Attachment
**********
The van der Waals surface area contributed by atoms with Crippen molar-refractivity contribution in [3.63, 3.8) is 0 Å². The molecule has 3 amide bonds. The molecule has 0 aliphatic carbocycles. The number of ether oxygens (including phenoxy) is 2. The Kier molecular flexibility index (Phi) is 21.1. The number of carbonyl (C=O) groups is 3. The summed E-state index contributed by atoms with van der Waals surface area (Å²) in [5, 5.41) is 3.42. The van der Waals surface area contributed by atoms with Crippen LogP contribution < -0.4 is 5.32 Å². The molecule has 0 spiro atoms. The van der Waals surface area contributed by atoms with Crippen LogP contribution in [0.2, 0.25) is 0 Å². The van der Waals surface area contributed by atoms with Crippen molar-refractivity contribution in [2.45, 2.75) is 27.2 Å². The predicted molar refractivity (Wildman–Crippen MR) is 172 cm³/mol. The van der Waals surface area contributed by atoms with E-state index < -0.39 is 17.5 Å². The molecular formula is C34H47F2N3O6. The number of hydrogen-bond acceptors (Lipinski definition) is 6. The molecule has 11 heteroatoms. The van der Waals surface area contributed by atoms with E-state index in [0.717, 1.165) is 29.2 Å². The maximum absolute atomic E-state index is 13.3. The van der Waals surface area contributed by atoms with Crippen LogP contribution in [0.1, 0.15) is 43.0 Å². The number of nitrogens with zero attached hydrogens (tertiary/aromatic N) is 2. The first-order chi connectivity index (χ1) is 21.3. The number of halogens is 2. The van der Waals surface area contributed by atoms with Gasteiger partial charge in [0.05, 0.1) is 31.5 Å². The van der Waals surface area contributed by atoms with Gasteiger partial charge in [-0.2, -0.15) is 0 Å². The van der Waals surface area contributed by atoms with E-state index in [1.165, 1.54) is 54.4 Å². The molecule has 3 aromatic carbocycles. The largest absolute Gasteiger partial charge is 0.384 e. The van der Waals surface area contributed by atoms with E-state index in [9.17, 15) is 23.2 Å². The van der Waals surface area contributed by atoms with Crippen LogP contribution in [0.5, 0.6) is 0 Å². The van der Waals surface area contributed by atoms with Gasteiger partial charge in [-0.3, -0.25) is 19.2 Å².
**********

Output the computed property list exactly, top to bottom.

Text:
The van der Waals surface area contributed by atoms with Crippen molar-refractivity contribution in [3.63, 3.8) is 0 Å². The molecule has 3 amide bonds. The molecule has 0 aliphatic carbocycles. The number of ether oxygens (including phenoxy) is 2. The Kier molecular flexibility index (Phi) is 21.1. The number of carbonyl (C=O) groups is 3. The summed E-state index contributed by atoms with van der Waals surface area (Å²) in [5, 5.41) is 3.42. The van der Waals surface area contributed by atoms with Crippen LogP contribution < -0.4 is 5.32 Å². The molecule has 0 spiro atoms. The van der Waals surface area contributed by atoms with Crippen LogP contribution in [0.2, 0.25) is 0 Å². The van der Waals surface area contributed by atoms with Crippen molar-refractivity contribution in [2.45, 2.75) is 27.2 Å². The predicted molar refractivity (Wildman–Crippen MR) is 172 cm³/mol. The van der Waals surface area contributed by atoms with E-state index < -0.39 is 17.5 Å². The molecular formula is C34H47F2N3O6. The number of hydrogen-bond acceptors (Lipinski definition) is 6. The molecule has 11 heteroatoms. The van der Waals surface area contributed by atoms with E-state index in [0.717, 1.165) is 29.2 Å². The maximum absolute atomic E-state index is 13.3. The van der Waals surface area contributed by atoms with Crippen LogP contribution in [0.1, 0.15) is 43.0 Å². The number of nitrogens with zero attached hydrogens (tertiary/aromatic N) is 2. The first-order chi connectivity index (χ1) is 21.3. The number of halogens is 2. The van der Waals surface area contributed by atoms with Gasteiger partial charge in [0.05, 0.1) is 31.5 Å². The van der Waals surface area contributed by atoms with Gasteiger partial charge in [-0.2, -0.15) is 0 Å². The van der Waals surface area contributed by atoms with E-state index in [1.165, 1.54) is 54.4 Å². The molecule has 3 aromatic carbocycles. The largest absolute Gasteiger partial charge is 0.384 e. The van der Waals surface area contributed by atoms with E-state index in [9.17, 15) is 23.2 Å². The van der Waals surface area contributed by atoms with Crippen LogP contribution in [0.5, 0.6) is 0 Å². The van der Waals surface area contributed by atoms with Gasteiger partial charge in [-0.3, -0.25) is 19.2 Å².